Anyway, here's something I've been thinking about over the last couple of weeks...
My job was rubbish
This was a suspicion that has now been confirmed. Oh, don't get me wrong - I had fantastic colleagues, comfortable working conditions and fair pay. No complaints there. But what was I actually doing? Finding ways to make money advising other people on how to make more money. I travelled to locations around the world (seeing nothing more than airports and offices), talked a lot and wrote reports. And then the clients paid me. But what does that really mean in real life? A carpenter can turn trees into usable objects, potentially lasting hundreds of years. A farmer can use land and seed to provide food for himself and others. A midwife can ensure new generations of humanity. What was the point of me?
After the apocalypse...
I find this pops into my head quite often... if a virus wiped out 99% of the population and we were among the survivors, how would we live? Back to basics, having to sustain ourselves rather than relying on modern infrastructures, building new and smaller communities, how would we manage? You could no longer buy cleaning materials, spend your nights on the XBox or even switch a light on when it gets dark. Would we know what to do?
|Inspirational TV show from the 1970s|
Things I've been doing
This last week in the South of France has been rather helpful in learning to become productive.
1. Planting fruit trees. On my first day here, my mother took me down to her allotment and we planted a pear tree and an apple tree, with the hope that they would bear fruit next year if not this. A couple of days later we found a peach stone that had started to grow roots and planted that too. Fingers crossed they all settle into their new homes.
2. Fixing my laptop. Before I went to Japan, my cheap Dell Inspiron (originally £225 but now two years old) developed a fatal fault - the power connector had snapped off. A repair would have cost around £150 plus postage there and back, most likely totalling more than the cost of a brand new one. It was therefore destined for the bin. But if it was going in the bin anyway, was there any risk in attempting the fix ourselves?
My father did the appropriate investigations and found a detailed YouTube instruction video explaining how to take the laptop apart and locate the broken part. He also found a new replacement part on eBay for £25 inc postage and ordered it. We laid out heavy wooden board in the kitchen and got to work with a set of precision screwdrivers...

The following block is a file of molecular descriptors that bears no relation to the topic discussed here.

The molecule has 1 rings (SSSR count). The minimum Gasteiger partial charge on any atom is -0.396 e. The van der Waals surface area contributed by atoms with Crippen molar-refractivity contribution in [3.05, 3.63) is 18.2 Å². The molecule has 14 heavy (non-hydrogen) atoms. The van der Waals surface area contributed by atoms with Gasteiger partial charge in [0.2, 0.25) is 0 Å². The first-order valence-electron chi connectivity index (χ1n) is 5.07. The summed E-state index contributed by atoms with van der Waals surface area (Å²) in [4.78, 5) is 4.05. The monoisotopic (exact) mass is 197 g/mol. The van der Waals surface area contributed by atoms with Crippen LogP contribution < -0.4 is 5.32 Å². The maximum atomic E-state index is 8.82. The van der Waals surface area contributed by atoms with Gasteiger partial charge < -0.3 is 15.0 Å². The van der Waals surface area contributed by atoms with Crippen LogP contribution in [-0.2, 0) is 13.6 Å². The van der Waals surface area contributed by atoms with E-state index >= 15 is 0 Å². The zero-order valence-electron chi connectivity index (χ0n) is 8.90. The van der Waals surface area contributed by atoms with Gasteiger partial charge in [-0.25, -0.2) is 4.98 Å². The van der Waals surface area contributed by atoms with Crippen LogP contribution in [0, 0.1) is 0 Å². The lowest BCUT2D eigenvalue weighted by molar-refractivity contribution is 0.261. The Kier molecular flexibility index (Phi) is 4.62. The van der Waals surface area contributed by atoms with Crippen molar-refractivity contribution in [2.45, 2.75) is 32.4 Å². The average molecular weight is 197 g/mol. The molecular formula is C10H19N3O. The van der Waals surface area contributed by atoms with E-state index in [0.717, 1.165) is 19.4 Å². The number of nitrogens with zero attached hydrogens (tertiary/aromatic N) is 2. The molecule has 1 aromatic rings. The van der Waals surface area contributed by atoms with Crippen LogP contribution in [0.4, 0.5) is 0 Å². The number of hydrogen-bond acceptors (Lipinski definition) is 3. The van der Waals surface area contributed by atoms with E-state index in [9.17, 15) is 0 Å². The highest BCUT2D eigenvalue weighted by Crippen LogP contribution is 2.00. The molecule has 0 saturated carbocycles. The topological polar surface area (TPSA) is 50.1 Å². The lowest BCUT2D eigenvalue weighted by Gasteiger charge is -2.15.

|The halfway stage|
3. Fixing my trousers. These have caused me rather a lot of embarrassment lately... they're a pair of combat trousers that I bought from an army surplus shop some ten years ago. They've proved themselves almost ideal for hiking, camping, working... but the fly has never been quite right.
In Japan I noticed that the zip seemed to be constantly falling down of its own accord, which led to dilemmas when out and about: does one walk brazenly past a group of people in the hope that they won't notice, or does one quickly turn and pull it up, correcting the issue but also immediately drawing attention to it?
This problem suddenly became much, much worse when the fly button also popped off. Luckily this was in my hostel so I picked up a sewing kit and stitched it back on. The next day was when I hired a bicycle and set off into the countryside the button snapped off completely. This left me wheeling my way down a country road past a coachload of schoolchildren with my trousers wide open. Nice.
|My temporary fix|
I could continue the list but it would start to get boring. There will be many among you saying "so what?" because you have these practices integrated into your lives already. There will also be some astounded that we would consider them worthwhile doing. One thing is certain - this is a lifestyle accessible only to those with free time. Working 50 hours a week, commuting 200 miles, flying to the US every month -these things are not conducive to any kind of efficient or self-sustaining routine. But once you have the time there can be nothing more satisfying than breathing life back into old things and turning worthless articles into valuable ones. I look forward to doing a lot more of it.